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  • Provenance

    Devin Borden Hiram Butler Gallery, Houston
    Acquired from the above by the present owner

  • Exhibited

    New York, Paula Cooper Gallery, Sherrie Levine, March 29 – April 26, 2003

  • Catalogue Essay

    Flatness, monochrome and shipping materials are some of the primary visual notions that come to mind when exposed to Sherrie Levine’s Parchment Knot: 3, 2003. A closer look reveals the naturally formed knots on the surface of the wood filled with acrylic paint. This ready-made method elevates the ordinary and cheap plywood material into a meticulously crafted art object. Being commonly considered as imperfections, the knots on the surface of Parchment Knot: 3, 2003 represent Levine’s rejection of modernist aesthetic canons, and instead suggest an inherent sublime quality in the most banal objects. This Duchampian re-contextualization of the found object, questions simultaneously the originality and identity of the art object. Plywood, commonly used as crating material to protect artwork, refers to the direct relationship it has to the art world. Used as a canvas by Levine, it provides the viewer with a different perspective on the status of the material.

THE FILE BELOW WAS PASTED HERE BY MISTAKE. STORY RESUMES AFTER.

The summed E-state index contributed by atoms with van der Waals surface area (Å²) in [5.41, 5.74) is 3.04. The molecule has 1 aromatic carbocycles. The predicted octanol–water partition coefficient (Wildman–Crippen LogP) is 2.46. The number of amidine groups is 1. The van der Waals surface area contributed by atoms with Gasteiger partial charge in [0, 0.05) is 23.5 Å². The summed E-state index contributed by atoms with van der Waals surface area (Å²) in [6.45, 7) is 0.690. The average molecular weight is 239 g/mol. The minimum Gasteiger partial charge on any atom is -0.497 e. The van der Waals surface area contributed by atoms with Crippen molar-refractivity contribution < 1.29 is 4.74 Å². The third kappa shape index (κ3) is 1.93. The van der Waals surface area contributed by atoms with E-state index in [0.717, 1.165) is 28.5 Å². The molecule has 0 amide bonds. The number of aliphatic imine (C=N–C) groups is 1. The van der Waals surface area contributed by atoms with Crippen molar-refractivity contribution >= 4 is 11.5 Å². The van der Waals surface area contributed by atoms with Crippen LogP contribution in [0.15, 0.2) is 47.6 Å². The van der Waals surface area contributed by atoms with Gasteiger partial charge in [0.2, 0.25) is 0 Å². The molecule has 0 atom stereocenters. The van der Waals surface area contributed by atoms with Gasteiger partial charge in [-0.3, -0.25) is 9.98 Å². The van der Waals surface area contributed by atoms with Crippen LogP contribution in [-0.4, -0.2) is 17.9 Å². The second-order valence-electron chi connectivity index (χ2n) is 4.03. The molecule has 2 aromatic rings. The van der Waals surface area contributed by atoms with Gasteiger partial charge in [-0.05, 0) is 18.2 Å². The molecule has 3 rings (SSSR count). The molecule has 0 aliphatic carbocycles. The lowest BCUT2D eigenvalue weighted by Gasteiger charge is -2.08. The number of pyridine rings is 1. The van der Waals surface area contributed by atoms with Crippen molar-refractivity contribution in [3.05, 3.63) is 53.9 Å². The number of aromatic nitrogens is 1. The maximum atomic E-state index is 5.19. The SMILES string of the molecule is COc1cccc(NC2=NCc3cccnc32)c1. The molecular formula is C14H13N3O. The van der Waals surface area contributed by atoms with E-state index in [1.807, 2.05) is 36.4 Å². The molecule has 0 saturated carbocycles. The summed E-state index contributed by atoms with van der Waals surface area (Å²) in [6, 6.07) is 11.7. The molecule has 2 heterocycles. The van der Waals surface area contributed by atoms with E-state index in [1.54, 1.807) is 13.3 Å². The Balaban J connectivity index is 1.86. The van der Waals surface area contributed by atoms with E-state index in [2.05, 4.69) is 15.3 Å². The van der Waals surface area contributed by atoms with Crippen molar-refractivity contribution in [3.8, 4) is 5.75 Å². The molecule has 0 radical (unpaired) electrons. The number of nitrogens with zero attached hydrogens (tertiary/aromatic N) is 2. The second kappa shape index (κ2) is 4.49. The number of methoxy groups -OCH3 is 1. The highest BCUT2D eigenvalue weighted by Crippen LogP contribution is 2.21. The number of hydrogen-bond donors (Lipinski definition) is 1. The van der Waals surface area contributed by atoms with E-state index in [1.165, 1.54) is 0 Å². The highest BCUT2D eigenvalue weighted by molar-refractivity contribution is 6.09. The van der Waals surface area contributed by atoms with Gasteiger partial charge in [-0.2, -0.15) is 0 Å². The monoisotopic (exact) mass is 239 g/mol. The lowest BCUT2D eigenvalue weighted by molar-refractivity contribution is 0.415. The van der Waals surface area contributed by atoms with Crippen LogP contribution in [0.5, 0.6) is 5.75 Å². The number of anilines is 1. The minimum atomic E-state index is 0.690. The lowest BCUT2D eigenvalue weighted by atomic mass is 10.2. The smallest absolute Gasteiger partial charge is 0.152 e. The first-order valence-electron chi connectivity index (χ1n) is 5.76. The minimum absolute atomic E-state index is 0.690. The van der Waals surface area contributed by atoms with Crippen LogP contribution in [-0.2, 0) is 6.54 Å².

Sherrie Levine started challenging concepts of appropriation in the early 1980s when she explicitly re-photographed works by famous photographers such as Edward Weston and Walker Evans. Her work addresses the limitations within modernist cannons and interrogates the notions of authenticity and representation.

167

Parchment Knot: 3

signed, dated and numbered 'Sherrie Levine 2003 3' on the reverse
acrylic on plywood, in artist's frame
250.2 x 128.6 cm (98 1/2 x 50 5/8 in.)
Executed in 2003.

Estimate
£120,000 - 180,000 

Sold for £197,000

Contact Specialist
Tamila Kerimova
Specialist, Head of Day Sale
+ 44 20 7318 4065

20th Century & Contemporary Art Day Sale

London Auction 10 March 2017